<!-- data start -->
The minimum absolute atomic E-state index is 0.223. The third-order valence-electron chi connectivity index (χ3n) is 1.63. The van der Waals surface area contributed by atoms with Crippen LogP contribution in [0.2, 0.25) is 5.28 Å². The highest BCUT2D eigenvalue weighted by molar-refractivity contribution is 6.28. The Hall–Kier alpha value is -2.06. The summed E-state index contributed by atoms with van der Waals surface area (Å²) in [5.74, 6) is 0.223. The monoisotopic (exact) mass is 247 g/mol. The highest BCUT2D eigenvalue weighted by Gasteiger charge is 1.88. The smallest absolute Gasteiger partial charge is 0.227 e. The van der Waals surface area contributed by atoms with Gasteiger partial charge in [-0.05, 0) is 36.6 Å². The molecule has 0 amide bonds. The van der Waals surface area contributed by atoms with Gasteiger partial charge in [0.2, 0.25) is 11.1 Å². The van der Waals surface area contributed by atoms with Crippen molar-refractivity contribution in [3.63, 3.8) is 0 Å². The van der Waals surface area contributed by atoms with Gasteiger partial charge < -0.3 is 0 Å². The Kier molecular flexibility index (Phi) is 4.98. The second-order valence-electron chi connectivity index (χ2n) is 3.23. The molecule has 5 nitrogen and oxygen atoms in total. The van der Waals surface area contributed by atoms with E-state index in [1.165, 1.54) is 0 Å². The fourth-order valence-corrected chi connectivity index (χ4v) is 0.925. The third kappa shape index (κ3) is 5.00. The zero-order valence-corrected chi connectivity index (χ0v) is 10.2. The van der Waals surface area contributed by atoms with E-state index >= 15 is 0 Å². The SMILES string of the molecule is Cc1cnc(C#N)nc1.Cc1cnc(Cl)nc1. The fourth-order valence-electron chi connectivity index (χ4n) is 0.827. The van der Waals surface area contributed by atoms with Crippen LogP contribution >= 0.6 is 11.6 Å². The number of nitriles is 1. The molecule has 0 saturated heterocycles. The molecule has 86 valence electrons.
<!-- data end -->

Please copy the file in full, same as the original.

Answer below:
The minimum absolute atomic E-state index is 0.223. The third-order valence-electron chi connectivity index (χ3n) is 1.63. The van der Waals surface area contributed by atoms with Crippen LogP contribution in [0.2, 0.25) is 5.28 Å². The highest BCUT2D eigenvalue weighted by molar-refractivity contribution is 6.28. The Hall–Kier alpha value is -2.06. The summed E-state index contributed by atoms with van der Waals surface area (Å²) in [5.74, 6) is 0.223. The monoisotopic (exact) mass is 247 g/mol. The highest BCUT2D eigenvalue weighted by Gasteiger charge is 1.88. The smallest absolute Gasteiger partial charge is 0.227 e. The van der Waals surface area contributed by atoms with Gasteiger partial charge in [-0.05, 0) is 36.6 Å². The molecule has 0 amide bonds. The van der Waals surface area contributed by atoms with Gasteiger partial charge in [0.2, 0.25) is 11.1 Å². The van der Waals surface area contributed by atoms with Crippen molar-refractivity contribution in [3.63, 3.8) is 0 Å². The van der Waals surface area contributed by atoms with Gasteiger partial charge < -0.3 is 0 Å². The Kier molecular flexibility index (Phi) is 4.98. The second-order valence-electron chi connectivity index (χ2n) is 3.23. The molecule has 5 nitrogen and oxygen atoms in total. The van der Waals surface area contributed by atoms with E-state index in [1.165, 1.54) is 0 Å². The fourth-order valence-corrected chi connectivity index (χ4v) is 0.925. The third kappa shape index (κ3) is 5.00. The zero-order valence-corrected chi connectivity index (χ0v) is 10.2. The van der Waals surface area contributed by atoms with E-state index >= 15 is 0 Å². The SMILES string of the molecule is Cc1cnc(C#N)nc1.Cc1cnc(Cl)nc1. The fourth-order valence-electron chi connectivity index (χ4n) is 0.827. The van der Waals surface area contributed by atoms with Crippen LogP contribution >= 0.6 is 11.6 Å². The number of nitriles is 1. The molecule has 0 saturated heterocycles. The molecule has 86 valence electrons.